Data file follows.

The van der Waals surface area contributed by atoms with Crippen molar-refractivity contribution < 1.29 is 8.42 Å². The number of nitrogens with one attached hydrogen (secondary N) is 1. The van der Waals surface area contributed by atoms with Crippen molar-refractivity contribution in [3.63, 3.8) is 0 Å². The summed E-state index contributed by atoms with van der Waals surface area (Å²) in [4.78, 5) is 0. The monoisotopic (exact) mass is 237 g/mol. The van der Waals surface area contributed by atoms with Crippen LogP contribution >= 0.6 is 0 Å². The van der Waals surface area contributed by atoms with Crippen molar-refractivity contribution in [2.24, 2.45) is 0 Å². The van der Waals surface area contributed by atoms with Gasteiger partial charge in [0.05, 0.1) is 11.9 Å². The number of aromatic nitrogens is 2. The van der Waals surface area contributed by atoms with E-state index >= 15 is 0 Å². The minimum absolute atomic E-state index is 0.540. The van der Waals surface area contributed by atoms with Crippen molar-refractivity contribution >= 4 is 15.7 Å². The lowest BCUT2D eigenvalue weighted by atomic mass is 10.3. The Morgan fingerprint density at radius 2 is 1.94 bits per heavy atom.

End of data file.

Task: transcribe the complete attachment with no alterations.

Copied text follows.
The van der Waals surface area contributed by atoms with Crippen molar-refractivity contribution < 1.29 is 8.42 Å². The number of nitrogens with one attached hydrogen (secondary N) is 1. The van der Waals surface area contributed by atoms with Crippen molar-refractivity contribution in [3.63, 3.8) is 0 Å². The summed E-state index contributed by atoms with van der Waals surface area (Å²) in [4.78, 5) is 0. The monoisotopic (exact) mass is 237 g/mol. The van der Waals surface area contributed by atoms with Crippen LogP contribution >= 0.6 is 0 Å². The van der Waals surface area contributed by atoms with Crippen molar-refractivity contribution in [2.24, 2.45) is 0 Å². The van der Waals surface area contributed by atoms with Gasteiger partial charge in [0.05, 0.1) is 11.9 Å². The number of aromatic nitrogens is 2. The van der Waals surface area contributed by atoms with E-state index >= 15 is 0 Å². The minimum absolute atomic E-state index is 0.540. The van der Waals surface area contributed by atoms with Crippen molar-refractivity contribution >= 4 is 15.7 Å². The lowest BCUT2D eigenvalue weighted by atomic mass is 10.3. The Morgan fingerprint density at radius 2 is 1.94 bits per heavy atom.